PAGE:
Macbeth was killed in August 1057 at Lumphanen, either by Malcolm or one of his personal guards. Macbeth’s stepson Lulach, by then 25 and Thane of Moray, ascended the throne.

Lulach in turn was killed in battle at Essie in March 1058. His body was interred along with that of Macbeth at Iona on the island of Mull. This was for many centuries the common sepulcher of the Scottish kings.

Lady Macbeth. Lady Gruoch (to give her correct name) was the daughter of Boedhe, son of King Kenneth IV of Scotland. First married to Gilcomgain, the Thane of Moray, she bore his son Lulach.

Gilcomgain died shortly after Lulach’s birth. Some time later Lady Gruoch remarried, this time to Macbeth, Thane of Ross. Thus the Moray title passed to her new husband until her son achieved his adulthood.

It seems very likely that Macbeth’s description as “the friend of the poor and benefactor of the monks” owes more than a bit to Lady Gruoch’s influence. She was quite a wealthy woman in her own right, especially after Gilcomgain’s death. It’s known that she donated part of her own lands at Moray to the Church for the construction of an abbey and other shelter and facilities for the monks.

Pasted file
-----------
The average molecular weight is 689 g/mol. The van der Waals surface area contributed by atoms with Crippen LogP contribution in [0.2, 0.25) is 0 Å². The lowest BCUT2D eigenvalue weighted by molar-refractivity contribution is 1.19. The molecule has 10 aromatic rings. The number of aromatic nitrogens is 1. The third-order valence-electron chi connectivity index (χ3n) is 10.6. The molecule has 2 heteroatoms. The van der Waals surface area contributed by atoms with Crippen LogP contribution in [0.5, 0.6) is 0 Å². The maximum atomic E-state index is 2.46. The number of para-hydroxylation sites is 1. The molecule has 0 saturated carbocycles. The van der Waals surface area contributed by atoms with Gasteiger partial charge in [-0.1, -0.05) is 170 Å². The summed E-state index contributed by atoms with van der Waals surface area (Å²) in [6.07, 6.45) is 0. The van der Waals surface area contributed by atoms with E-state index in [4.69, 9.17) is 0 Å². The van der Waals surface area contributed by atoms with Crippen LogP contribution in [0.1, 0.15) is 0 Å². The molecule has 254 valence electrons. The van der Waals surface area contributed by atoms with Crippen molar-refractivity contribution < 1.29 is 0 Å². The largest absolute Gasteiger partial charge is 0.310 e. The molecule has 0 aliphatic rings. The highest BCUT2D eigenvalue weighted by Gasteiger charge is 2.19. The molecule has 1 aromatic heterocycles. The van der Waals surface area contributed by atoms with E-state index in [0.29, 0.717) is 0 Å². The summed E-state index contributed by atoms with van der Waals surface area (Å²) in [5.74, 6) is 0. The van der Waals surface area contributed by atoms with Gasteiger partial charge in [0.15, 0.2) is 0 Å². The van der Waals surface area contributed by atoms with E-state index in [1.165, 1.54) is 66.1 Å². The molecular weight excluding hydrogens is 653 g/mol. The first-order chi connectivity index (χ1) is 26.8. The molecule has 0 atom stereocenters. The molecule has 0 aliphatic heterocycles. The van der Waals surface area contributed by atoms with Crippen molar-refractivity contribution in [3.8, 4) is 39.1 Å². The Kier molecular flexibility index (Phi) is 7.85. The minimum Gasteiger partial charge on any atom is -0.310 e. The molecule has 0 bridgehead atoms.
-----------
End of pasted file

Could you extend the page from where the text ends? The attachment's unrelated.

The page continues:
I find myself wondering if the well-known ‘curse of the Scottish play’ actually has anything to do with the outraged shade or shades of the real Macbeth and/or his wife being rightfully upset at the besmirching of their good names and reputations.

Perhaps the wrath of a woman scorned really can extend over the centuries!

Next time – Shakespeare’s other Scottish kings.

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Behind Macbeth

I’ve had quite a bit to do with Shakespeare’s Scottish Play over the years.

I’ve played various roles in various incarnations of the play: conventional, broad comedy, film and even a rock opera version.  What intrigues me most, though, is the real history behind the play.

It was, in effect, the political cartoon of its day. The crowd watching at The Globe, especially the mob we’d now call the Great Unwashed, could barely read, if at all. The theatre was the chance for common folk to laugh at posh people, and for the writer and performers maybe the chance to inform and even influence.

When Macbeth was written, James I had just taken the throne of England. The former James VI of Scotland was a largely unknown quantity in his new realm, but his patronage was vitally important to the running of the theatre.